Welcome to this Online Meeting for Worship. Below you will find songs, scripture readings, poems, and a short message to frame and guide your time in worship. The scripture used generally (though not always) comes from the weekly Revised Common Lectionary (RCL), connecting the Friends tradition to other Christian traditions around the world. This year we are in Liturgical Year B (2017-2018).
I suggest that you open each link in a separate window and play through the beginning of the songs to get past any ads, preparing for your worship time. (Though you may want to first check to see if ads play while the songs are embedded in the post. Sometimes they do and sometimes they don’t! Ad blocking software is helpful in this case.) You may also want to have a candle and a journal nearby.
For some of you this worship space may be a place of sanctuary when you are away from in-person worshiping communities. For others, this worship space may help you prepare for your weekly Sunday or mid-week worship. Since this worship is designed in the manner of Programmed Quaker Worship, it includes a period of waiting worship. There are several communities around the world that host online unprogrammed Quaker worship, for which I have included links. These communities worship together at certain times each day and week, so you may want to plan your worship around theirs. We do not have a "live" worship time and place yet, though discernment is underway to designate one.
If you would like to set up a regular time to worship through this site or if you have specific prayer requests to be held by my home worshiping community, please contact me through this site. If you would like to leave a message on this page, perhaps a message that rises for you during your worship, please comment below. Messages are filtered to counter spam attempts and it may take me up to 24 hours to approve a comment.
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Thank you for joining me in this weekly online Quaker programmed worship. May your time in worship be deep and faithful.
Rising Up and Casting Out
Centering Silence: Take a few moments to center yourself. Perhaps light a candle, find a comfortable place to sit and put away any distractions. Take a few deep breaths as you center yourself for this time of worship. Feel your body relax as your breaths become deeper. Turn your attention to the presence of the Divine throughout your body and throughout your life. When you are ready let the following worship elements guide your worship.
The Lord your God will raise up for you a prophet like me from among your own people; you shall heed such a prophet. This is what you requested of the Lord your God at Horeb on the day of the assembly when you said: “If I hear the voice of the Lord my God any more, or ever again see this great fire, I will die.” Then the Lord replied to me: “They are right in what they have said. I will raise up for them a prophet like you from among their own people; I will put my words in the mouth of the prophet, who shall speak to them everything that I command. Anyone who does not heed the words that the prophet shall speak in my name, I myself will hold accountable. But any prophet who speaks in the name of other gods, or who presumes to speak in my name a word that I have not commanded the prophet to speak—that prophet shall die.”
— Deuteronomy 18:15-20, New Revised Standard Version (NRSV)
They went to Capernaum; and when the sabbath came, he entered the synagogue and taught. They were astounded at his teaching, for he taught them as one having authority, and not as the scribes. Just then there was in their synagogue a man with an unclean spirit, and he cried out, “What have you to do with us, Jesus of Nazareth? Have you come to destroy us? I know who you are, the Holy One of God.” But Jesus rebuked him, saying, “Be silent, and come out of him!” And the unclean spirit, convulsing him and crying with a loud voice, came out of him. They were all amazed, and they kept on asking one another, “What is this? A new teaching—with authority! He commands even the unclean spirits, and they obey him.” At once his fame began to spread throughout the surrounding region of Galilee.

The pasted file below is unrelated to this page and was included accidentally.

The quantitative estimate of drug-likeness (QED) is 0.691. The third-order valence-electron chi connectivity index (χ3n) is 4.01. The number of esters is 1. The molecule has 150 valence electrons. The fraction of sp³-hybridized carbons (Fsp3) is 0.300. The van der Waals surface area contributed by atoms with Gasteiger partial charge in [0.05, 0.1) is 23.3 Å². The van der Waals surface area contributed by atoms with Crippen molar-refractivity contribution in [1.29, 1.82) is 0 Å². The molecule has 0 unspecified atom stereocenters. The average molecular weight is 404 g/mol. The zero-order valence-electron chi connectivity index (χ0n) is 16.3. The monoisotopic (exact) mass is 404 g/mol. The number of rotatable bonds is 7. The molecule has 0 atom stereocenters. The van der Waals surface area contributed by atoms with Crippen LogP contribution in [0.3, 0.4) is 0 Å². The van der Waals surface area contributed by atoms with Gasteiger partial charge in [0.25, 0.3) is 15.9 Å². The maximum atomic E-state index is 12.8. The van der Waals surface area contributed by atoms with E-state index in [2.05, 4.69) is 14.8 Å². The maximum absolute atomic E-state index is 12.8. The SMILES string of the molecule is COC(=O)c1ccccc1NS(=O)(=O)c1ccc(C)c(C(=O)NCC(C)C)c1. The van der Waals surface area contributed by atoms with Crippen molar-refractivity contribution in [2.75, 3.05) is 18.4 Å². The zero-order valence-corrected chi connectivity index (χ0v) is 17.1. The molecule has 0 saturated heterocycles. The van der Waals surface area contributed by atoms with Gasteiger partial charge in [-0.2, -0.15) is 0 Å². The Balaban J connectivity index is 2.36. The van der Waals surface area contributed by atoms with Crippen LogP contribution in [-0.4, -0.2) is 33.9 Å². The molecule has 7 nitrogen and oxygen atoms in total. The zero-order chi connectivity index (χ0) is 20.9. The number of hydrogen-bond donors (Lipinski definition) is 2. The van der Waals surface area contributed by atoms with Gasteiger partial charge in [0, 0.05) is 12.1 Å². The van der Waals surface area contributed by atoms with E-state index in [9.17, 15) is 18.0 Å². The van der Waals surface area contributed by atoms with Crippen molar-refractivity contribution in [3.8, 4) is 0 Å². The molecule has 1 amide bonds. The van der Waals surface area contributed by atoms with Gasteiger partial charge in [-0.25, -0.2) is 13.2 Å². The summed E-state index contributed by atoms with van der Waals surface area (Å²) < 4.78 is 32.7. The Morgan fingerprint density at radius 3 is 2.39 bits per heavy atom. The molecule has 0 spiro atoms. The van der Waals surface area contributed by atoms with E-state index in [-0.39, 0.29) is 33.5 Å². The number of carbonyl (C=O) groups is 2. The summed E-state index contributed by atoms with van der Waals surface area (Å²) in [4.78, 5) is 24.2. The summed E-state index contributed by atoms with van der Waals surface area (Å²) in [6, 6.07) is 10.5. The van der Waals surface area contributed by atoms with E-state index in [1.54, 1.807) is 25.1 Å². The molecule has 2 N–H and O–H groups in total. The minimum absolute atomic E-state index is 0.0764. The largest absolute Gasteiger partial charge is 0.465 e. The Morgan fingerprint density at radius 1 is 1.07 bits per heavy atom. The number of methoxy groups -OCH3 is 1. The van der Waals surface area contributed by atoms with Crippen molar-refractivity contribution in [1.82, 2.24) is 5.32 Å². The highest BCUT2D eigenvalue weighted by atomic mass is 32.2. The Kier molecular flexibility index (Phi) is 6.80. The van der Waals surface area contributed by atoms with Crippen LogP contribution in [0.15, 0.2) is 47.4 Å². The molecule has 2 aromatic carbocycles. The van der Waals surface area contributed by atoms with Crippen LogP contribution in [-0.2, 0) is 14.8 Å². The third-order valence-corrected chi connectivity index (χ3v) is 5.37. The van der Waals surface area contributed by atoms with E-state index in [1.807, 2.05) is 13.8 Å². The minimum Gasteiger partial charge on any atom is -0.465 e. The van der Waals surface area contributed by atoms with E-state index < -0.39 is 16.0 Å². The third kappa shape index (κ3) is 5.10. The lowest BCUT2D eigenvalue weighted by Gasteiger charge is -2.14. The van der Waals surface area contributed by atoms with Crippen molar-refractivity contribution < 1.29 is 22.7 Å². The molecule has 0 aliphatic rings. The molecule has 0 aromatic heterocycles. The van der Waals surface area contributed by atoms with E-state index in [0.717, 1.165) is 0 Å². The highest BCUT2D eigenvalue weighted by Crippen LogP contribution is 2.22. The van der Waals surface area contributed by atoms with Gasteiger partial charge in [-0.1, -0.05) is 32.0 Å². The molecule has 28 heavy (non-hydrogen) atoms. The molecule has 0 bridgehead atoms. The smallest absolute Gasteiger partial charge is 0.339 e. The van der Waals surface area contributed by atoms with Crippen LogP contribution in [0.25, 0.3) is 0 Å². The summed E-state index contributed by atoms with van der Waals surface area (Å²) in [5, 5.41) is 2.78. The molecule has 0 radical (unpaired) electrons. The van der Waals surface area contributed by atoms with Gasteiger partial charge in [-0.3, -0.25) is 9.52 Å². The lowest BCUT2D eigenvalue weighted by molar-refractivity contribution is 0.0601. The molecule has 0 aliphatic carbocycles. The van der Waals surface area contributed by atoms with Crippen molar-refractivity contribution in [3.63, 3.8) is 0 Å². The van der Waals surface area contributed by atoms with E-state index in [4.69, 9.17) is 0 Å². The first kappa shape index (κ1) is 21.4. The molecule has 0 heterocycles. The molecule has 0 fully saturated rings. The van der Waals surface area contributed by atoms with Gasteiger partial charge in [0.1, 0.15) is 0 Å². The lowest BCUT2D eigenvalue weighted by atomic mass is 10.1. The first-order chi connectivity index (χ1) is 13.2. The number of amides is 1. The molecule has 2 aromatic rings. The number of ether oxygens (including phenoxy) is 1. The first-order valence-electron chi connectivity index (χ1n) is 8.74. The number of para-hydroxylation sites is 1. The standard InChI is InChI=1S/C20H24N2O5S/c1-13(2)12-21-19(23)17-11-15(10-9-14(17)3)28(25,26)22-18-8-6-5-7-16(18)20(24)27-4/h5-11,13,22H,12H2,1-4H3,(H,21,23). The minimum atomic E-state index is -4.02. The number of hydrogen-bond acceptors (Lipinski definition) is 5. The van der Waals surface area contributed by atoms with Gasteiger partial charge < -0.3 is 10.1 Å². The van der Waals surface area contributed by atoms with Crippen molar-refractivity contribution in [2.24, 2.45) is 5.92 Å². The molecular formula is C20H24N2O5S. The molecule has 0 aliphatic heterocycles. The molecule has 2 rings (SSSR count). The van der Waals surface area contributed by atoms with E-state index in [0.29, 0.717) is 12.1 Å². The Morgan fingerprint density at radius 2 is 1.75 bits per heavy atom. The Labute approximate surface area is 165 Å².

— Mark 1:21-28, New Revised Standard Version (NRSV)
Message: Rising Up and Casting Out
Still I Rise
You may write me down in history
With your bitter, twisted lies,
You may tread me in the very dirt
But still, like dust, I’ll rise.
Does my sassiness upset you?
Why are you beset with gloom?
’Cause I walk like I’ve got oil wells
Pumping in my living room.
Just like moons and like suns,
With the certainty of tides,
Just like hopes springing high,
Still I’ll rise.
Did you want to see me broken?
Bowed head and lowered eyes?
Shoulders falling down like teardrops.
Weakened by my soulful cries.
Does my haughtiness offend you?
Don’t you take it awful hard
’Cause I laugh like I’ve got gold mines
Diggin’ in my own back yard.
You may shoot me with your words,
You may cut me with your eyes,
You may kill me with your hatefulness,
But still, like air, I’ll rise.
Does my sexiness upset you?
Does it come as a surprise
That I dance like I’ve got diamonds
At the meeting of my thighs?
Out of the huts of history’s shame
Up from a past that’s rooted in pain
I’m a black ocean, leaping and wide,
Welling and swelling I bear in the tide.
Leaving behind nights of terror and fear
Into a daybreak that’s wondrously clear
Bringing the gifts that my ancestors gave,
I am the dream and the hope of the slave.
— Maya Angelou
This week’s passage from Deuteronomy 18 begins, “The Lord your God will raise up for you a prophet like me from among your own people; you shall heed such a prophet.” Reading this in the wake of last weekend’s women’s marches led me to spend time with Maya Angelou’s poem Still I Rise. In a time of political and environmental darkness, we need the beacons of hope that shine forth ahead of us. Whether through song or scripture, poem or thank you speech, God has been and continues to rise up among us. It is the experience of the daily resurrection—the everyday rolling away of the stone and seeing that Jesus is not dead, hope is not dead, our future is not dead. No—for this death gave way to life and Jesus rose up.